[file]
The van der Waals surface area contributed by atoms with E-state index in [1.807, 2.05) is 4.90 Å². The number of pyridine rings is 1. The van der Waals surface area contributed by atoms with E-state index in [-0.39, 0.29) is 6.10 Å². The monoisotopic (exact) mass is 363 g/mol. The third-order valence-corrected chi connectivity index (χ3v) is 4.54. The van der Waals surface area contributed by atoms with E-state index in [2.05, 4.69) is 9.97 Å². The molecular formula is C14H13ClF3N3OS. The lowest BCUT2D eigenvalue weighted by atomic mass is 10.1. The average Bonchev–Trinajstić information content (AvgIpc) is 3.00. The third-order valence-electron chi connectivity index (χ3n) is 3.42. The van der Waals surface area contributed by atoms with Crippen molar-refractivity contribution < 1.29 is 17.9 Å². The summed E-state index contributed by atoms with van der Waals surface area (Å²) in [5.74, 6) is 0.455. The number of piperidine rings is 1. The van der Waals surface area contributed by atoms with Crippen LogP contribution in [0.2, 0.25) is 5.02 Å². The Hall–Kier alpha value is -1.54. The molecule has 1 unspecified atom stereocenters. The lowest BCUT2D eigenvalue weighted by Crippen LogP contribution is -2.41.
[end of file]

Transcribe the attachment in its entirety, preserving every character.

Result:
The van der Waals surface area contributed by atoms with E-state index in [1.807, 2.05) is 4.90 Å². The number of pyridine rings is 1. The van der Waals surface area contributed by atoms with E-state index in [-0.39, 0.29) is 6.10 Å². The monoisotopic (exact) mass is 363 g/mol. The third-order valence-corrected chi connectivity index (χ3v) is 4.54. The van der Waals surface area contributed by atoms with E-state index in [2.05, 4.69) is 9.97 Å². The molecular formula is C14H13ClF3N3OS. The lowest BCUT2D eigenvalue weighted by atomic mass is 10.1. The average Bonchev–Trinajstić information content (AvgIpc) is 3.00. The third-order valence-electron chi connectivity index (χ3n) is 3.42. The van der Waals surface area contributed by atoms with Crippen molar-refractivity contribution < 1.29 is 17.9 Å². The summed E-state index contributed by atoms with van der Waals surface area (Å²) in [5.74, 6) is 0.455. The number of piperidine rings is 1. The van der Waals surface area contributed by atoms with Crippen LogP contribution in [0.2, 0.25) is 5.02 Å². The Hall–Kier alpha value is -1.54. The molecule has 1 unspecified atom stereocenters. The lowest BCUT2D eigenvalue weighted by Crippen LogP contribution is -2.41.